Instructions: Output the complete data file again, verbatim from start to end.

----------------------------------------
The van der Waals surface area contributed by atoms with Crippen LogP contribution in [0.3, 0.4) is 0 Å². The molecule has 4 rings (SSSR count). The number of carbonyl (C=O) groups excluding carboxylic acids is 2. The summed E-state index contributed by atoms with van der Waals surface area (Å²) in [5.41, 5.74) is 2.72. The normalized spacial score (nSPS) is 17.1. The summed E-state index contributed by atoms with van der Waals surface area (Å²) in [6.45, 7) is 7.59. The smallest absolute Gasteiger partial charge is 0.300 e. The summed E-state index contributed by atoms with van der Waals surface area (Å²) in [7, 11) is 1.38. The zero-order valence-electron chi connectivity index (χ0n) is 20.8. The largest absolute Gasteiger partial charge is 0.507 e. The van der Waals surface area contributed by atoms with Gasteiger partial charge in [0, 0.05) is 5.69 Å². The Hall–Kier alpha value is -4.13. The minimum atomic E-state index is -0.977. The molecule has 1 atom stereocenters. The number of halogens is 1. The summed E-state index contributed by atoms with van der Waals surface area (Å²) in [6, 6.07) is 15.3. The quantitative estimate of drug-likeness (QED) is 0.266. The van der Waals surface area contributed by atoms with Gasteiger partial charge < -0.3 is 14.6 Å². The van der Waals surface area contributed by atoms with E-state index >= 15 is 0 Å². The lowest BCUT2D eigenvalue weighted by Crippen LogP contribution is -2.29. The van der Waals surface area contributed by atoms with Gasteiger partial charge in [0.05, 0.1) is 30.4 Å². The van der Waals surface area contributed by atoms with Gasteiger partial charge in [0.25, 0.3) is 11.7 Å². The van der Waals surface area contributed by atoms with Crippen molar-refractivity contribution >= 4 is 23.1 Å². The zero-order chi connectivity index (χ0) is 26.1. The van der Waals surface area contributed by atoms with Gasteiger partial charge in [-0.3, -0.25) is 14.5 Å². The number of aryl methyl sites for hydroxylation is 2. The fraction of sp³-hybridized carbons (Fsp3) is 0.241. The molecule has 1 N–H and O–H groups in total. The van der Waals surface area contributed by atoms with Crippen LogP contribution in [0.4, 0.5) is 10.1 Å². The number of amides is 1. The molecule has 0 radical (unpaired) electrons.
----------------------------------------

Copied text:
The van der Waals surface area contributed by atoms with Crippen LogP contribution in [0.3, 0.4) is 0 Å². The molecule has 4 rings (SSSR count). The number of carbonyl (C=O) groups excluding carboxylic acids is 2. The summed E-state index contributed by atoms with van der Waals surface area (Å²) in [5.41, 5.74) is 2.72. The normalized spacial score (nSPS) is 17.1. The summed E-state index contributed by atoms with van der Waals surface area (Å²) in [6.45, 7) is 7.59. The smallest absolute Gasteiger partial charge is 0.300 e. The summed E-state index contributed by atoms with van der Waals surface area (Å²) in [7, 11) is 1.38. The zero-order valence-electron chi connectivity index (χ0n) is 20.8. The largest absolute Gasteiger partial charge is 0.507 e. The van der Waals surface area contributed by atoms with Gasteiger partial charge in [0, 0.05) is 5.69 Å². The Hall–Kier alpha value is -4.13. The minimum atomic E-state index is -0.977. The molecule has 1 atom stereocenters. The number of halogens is 1. The summed E-state index contributed by atoms with van der Waals surface area (Å²) in [6, 6.07) is 15.3. The quantitative estimate of drug-likeness (QED) is 0.266. The van der Waals surface area contributed by atoms with Gasteiger partial charge < -0.3 is 14.6 Å². The van der Waals surface area contributed by atoms with E-state index >= 15 is 0 Å². The lowest BCUT2D eigenvalue weighted by Crippen LogP contribution is -2.29. The van der Waals surface area contributed by atoms with Gasteiger partial charge in [0.05, 0.1) is 30.4 Å². The van der Waals surface area contributed by atoms with Gasteiger partial charge in [0.25, 0.3) is 11.7 Å². The van der Waals surface area contributed by atoms with Crippen molar-refractivity contribution >= 4 is 23.1 Å². The zero-order chi connectivity index (χ0) is 26.1. The van der Waals surface area contributed by atoms with Gasteiger partial charge in [-0.3, -0.25) is 14.5 Å². The number of aryl methyl sites for hydroxylation is 2. The fraction of sp³-hybridized carbons (Fsp3) is 0.241. The molecule has 1 N–H and O–H groups in total. The van der Waals surface area contributed by atoms with Crippen LogP contribution in [0.4, 0.5) is 10.1 Å². The number of amides is 1. The molecule has 0 radical (unpaired) electrons.